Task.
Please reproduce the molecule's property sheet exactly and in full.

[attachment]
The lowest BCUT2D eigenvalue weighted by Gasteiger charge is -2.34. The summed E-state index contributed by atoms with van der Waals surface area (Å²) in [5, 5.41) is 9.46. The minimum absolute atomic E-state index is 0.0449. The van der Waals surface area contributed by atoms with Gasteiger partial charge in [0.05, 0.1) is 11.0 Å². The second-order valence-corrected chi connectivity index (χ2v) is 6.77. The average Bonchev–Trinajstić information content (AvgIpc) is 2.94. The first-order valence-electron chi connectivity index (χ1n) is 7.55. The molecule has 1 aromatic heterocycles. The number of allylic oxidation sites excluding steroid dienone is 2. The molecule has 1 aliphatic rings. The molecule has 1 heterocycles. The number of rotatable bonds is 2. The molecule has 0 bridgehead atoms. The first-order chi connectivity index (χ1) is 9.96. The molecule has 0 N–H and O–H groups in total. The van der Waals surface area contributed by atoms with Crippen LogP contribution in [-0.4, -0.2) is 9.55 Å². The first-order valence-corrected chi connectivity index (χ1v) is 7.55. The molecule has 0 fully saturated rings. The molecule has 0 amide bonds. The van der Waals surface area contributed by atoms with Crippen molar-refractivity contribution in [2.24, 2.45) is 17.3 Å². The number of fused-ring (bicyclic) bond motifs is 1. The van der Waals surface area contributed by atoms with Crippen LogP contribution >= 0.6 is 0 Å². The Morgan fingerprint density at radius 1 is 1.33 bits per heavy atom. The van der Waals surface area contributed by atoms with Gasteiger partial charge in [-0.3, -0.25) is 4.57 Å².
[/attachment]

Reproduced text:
The lowest BCUT2D eigenvalue weighted by Gasteiger charge is -2.34. The summed E-state index contributed by atoms with van der Waals surface area (Å²) in [5, 5.41) is 9.46. The minimum absolute atomic E-state index is 0.0449. The van der Waals surface area contributed by atoms with Gasteiger partial charge in [0.05, 0.1) is 11.0 Å². The second-order valence-corrected chi connectivity index (χ2v) is 6.77. The average Bonchev–Trinajstić information content (AvgIpc) is 2.94. The first-order valence-electron chi connectivity index (χ1n) is 7.55. The molecule has 1 aromatic heterocycles. The number of allylic oxidation sites excluding steroid dienone is 2. The molecule has 1 aliphatic rings. The molecule has 1 heterocycles. The number of rotatable bonds is 2. The molecule has 0 bridgehead atoms. The first-order chi connectivity index (χ1) is 9.96. The molecule has 0 N–H and O–H groups in total. The van der Waals surface area contributed by atoms with Crippen LogP contribution in [-0.4, -0.2) is 9.55 Å². The first-order valence-corrected chi connectivity index (χ1v) is 7.55. The molecule has 0 fully saturated rings. The molecule has 0 amide bonds. The van der Waals surface area contributed by atoms with Crippen molar-refractivity contribution in [2.24, 2.45) is 17.3 Å². The number of fused-ring (bicyclic) bond motifs is 1. The van der Waals surface area contributed by atoms with Crippen LogP contribution >= 0.6 is 0 Å². The Morgan fingerprint density at radius 1 is 1.33 bits per heavy atom. The van der Waals surface area contributed by atoms with Gasteiger partial charge in [-0.3, -0.25) is 4.57 Å².